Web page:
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How does meth affect your life?

 

Managing a slip up

 

Giving up meth can be difficult and many people slip up or relapse at some point. Lapsing is not collapsing. It is a normal result of making a difficult change. It does not mean that you have failed or need to go back to using.

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If you do have a slip up or relapse and use meth again, use it as a sign that you need to take some action and assess the reasons why you used. This can help you to get back on back on track.

Use this as a learning opportunity. Think about what led to the slip up and what you could have done differently. To get back on track, think about what worked for you last time and make a plan for what you’ll do differently this time.

The Managing a Slip Up Worksheet and Identifying High Risk Situations Worksheet will help identify what you could change and what works well for you. 

Resources

Please download and save the worksheet PDFs prior to filling them out, this will ensure your responses are saved.

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Emily's Story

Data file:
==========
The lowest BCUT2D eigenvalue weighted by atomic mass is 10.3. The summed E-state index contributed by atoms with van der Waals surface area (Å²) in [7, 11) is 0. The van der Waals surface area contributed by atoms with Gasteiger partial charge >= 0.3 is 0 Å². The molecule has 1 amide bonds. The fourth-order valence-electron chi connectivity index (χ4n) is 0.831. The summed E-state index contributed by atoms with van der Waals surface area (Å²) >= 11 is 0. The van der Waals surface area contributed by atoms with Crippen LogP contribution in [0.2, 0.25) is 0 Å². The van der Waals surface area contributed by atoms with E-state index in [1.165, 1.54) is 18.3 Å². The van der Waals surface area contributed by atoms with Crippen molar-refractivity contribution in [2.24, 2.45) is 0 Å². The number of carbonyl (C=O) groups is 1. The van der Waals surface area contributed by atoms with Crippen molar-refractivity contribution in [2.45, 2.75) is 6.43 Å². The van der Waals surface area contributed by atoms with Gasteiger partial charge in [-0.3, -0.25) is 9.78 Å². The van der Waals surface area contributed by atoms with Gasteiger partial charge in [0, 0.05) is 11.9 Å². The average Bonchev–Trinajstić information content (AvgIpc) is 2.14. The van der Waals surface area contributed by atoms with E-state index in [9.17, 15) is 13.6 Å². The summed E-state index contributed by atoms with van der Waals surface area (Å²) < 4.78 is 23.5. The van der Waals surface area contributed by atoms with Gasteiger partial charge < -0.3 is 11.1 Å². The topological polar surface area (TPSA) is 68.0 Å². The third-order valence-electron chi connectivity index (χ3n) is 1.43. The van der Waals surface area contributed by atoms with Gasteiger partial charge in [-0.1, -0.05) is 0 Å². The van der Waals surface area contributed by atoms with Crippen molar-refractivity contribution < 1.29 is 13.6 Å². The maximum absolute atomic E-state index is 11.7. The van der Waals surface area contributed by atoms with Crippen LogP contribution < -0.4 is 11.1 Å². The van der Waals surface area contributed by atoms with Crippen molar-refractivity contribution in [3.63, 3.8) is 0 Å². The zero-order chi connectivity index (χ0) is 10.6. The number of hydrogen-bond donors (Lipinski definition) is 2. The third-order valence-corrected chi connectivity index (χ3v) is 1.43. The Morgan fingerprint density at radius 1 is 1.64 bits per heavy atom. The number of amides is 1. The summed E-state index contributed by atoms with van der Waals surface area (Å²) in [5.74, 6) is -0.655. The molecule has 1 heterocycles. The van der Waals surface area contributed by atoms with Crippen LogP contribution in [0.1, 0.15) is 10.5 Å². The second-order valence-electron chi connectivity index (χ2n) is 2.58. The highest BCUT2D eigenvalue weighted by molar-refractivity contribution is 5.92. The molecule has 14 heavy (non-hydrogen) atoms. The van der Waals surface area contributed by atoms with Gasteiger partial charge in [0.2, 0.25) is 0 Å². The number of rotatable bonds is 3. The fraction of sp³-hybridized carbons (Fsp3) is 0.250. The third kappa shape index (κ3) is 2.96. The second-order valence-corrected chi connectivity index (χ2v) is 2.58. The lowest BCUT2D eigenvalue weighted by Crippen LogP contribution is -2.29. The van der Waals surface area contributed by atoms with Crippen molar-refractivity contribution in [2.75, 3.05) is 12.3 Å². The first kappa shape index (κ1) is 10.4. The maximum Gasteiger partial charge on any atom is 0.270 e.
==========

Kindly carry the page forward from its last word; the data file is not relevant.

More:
"I could not believe that I had that slip up when I had been doing SO well!  Everyone says you go back to using when things aren’t going good or when you are feeling down, but I was feeling good, and pretty proud of the 4 months where I had not been using at all!  I really tricked myself into believing that a little bit wouldn’t hurt!  And going to that party…  I knew there was going to be gear there. I was really down on myself and beating myself up for slipping.   Thank goodness I was able to talk to someone who made me realise that I had learnt a lot from that slip up. It was good to have something positive out of it."

A long-term study of 350 methamphetamine users found that 3 in 5 people relapsed within the first year. The study found that participating in self-help or other treatment helped people stay off methamphetamine longer.

(Brecht and Herbeck 2014)